8vo, pp. 207; some off-setting to title; contemporary ownership note to title dated Manila 1954; uncut in the original illustrated wrappers by Manuel Benet and Manuel Mampaso, spine worn and chipped at foot, front hinge cracking.
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Historia del Corazón.
First edition of this important work by the Nobel prize-winning poet.
‘Aleixandre is one of the few poets of this century who managed to rise and find something above the emptiness. The shift was fairly dramatic. It came with The Story of the Heart (1954). Aleixandre does not lose his gloominess in this book, but despair becomes only one of the tones his voice can take, a part of the register, not the whole song. The bulk of the book affirms human fellowship, a spiritual unity, friendliness. He has written that it “was begun as a work of love in the strict sense”. From there it opens outward to a world of people. It makes his early books seem almost reticent’ (Lewis Hyde, in the introduction to A Longing for the light, selected poems of Vicente Aleixandre, 1979).
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RAFALOVICH, Sergei L’vovich.
Avgust. Stikhotvoreniia [August. Poems].
First edition: a rare collection from the prolific if little-known poet and theatre critic. It includes one piece on the death of Blok. Rafalovich lived in Paris from 1909, but made annual trips to Russia. An opponent of futurism, he collaborated on numerous works with the émigré community.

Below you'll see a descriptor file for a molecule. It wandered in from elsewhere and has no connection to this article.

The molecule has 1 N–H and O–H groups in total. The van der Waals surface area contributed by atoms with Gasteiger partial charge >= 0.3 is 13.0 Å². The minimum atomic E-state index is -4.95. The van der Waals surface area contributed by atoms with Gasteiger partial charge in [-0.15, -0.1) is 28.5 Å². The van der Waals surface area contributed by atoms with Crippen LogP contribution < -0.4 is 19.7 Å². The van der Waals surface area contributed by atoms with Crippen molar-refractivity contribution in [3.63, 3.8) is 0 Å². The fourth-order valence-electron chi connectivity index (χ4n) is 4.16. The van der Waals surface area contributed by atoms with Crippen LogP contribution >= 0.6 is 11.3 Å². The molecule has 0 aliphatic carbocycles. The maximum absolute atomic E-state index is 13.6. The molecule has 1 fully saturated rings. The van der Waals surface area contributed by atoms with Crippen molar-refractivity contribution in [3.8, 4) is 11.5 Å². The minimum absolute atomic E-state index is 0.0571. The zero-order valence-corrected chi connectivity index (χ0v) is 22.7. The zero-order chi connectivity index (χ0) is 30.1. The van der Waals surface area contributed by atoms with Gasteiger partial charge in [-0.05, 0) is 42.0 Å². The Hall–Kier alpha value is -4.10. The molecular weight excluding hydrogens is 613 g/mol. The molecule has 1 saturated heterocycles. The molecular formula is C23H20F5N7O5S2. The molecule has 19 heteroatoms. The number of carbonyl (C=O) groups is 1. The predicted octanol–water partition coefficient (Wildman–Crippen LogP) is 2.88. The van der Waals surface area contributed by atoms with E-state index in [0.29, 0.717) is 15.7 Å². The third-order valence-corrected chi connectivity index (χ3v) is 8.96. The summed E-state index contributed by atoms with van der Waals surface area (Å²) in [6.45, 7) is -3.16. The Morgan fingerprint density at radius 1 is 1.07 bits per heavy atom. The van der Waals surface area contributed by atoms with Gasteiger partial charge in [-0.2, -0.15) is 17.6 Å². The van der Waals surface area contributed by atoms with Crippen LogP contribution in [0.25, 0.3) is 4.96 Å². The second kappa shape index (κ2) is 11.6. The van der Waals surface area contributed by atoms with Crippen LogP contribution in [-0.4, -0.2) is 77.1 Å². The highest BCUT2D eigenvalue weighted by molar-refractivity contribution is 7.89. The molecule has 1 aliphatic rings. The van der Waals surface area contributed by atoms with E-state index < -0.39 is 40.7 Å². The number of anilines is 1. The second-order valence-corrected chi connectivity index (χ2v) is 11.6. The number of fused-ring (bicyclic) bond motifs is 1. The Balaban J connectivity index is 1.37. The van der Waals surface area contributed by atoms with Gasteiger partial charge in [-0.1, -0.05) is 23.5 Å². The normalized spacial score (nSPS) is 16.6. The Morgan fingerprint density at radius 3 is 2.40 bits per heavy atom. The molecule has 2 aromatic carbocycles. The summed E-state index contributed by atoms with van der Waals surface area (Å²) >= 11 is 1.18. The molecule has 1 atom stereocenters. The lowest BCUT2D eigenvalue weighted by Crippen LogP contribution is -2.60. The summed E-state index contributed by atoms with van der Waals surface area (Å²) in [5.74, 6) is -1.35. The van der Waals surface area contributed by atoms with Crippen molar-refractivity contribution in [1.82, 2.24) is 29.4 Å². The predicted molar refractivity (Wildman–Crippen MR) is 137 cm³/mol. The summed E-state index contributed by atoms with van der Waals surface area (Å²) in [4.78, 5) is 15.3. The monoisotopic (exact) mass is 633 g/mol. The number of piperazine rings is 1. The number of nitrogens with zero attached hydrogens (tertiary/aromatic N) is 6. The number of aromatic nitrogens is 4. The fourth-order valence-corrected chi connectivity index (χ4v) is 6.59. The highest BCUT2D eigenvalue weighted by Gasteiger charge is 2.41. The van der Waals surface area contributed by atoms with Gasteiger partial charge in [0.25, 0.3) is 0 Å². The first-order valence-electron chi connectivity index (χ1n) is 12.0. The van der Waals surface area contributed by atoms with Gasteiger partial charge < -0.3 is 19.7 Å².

POEM ON THE 1755 LISBON EARTHQUAKE ALMEIDA, Theodoro de.
Lisboa destruida poema, author o P. Theodoro de Almeida, da Congregaçaõ do Oratorio de Lisboa.
First edition of this poem in six cantos, with extensive notes, on the disastrous 1755 Lisbon earthquake, by the Oratorian priest and philosopher Almeida (1722-1804). One of the deadliest in history, the earthquake almost totally destroyed the Portuguese capital and accentuated political tensions within the kingdom. It was widely discussed by European Enlightenment philosophers, including Voltaire and Rousseau, and led to important debates around theodicy and philosophical optimism.
Almeida was one of the most important figures of the iluminismo in Portugal and spent time in exile in France following the persecution of his congregation by the Marquis of Pombal. He wrote Lisboa destruida soon after the earthquake but it remained in manuscript until 1803, its publication perhaps motivated by the outbreak of the Napoleonic Wars, which threatened to bring fresh disaster to his country. In his prologue, Almeida refers to Voltaire’s Poème sur le désastre de Lisbonne as ‘obra dictada, naõ pelas Musas Christãs, mas certamente pelas Furias infernaes’. Almeida’s poem has been praised by the bibliographer Inocênio for its historical value and is illustrated with beautiful vignettes alluding to the earthquake.
Provenance: this copy belonged to one Captain Saunders of the 14th Light Dragoons who no doubt acquired it on service with the 14th during the Peninsula War between 1808 and 1814.
Only one copy on Library Hub, at the British Library.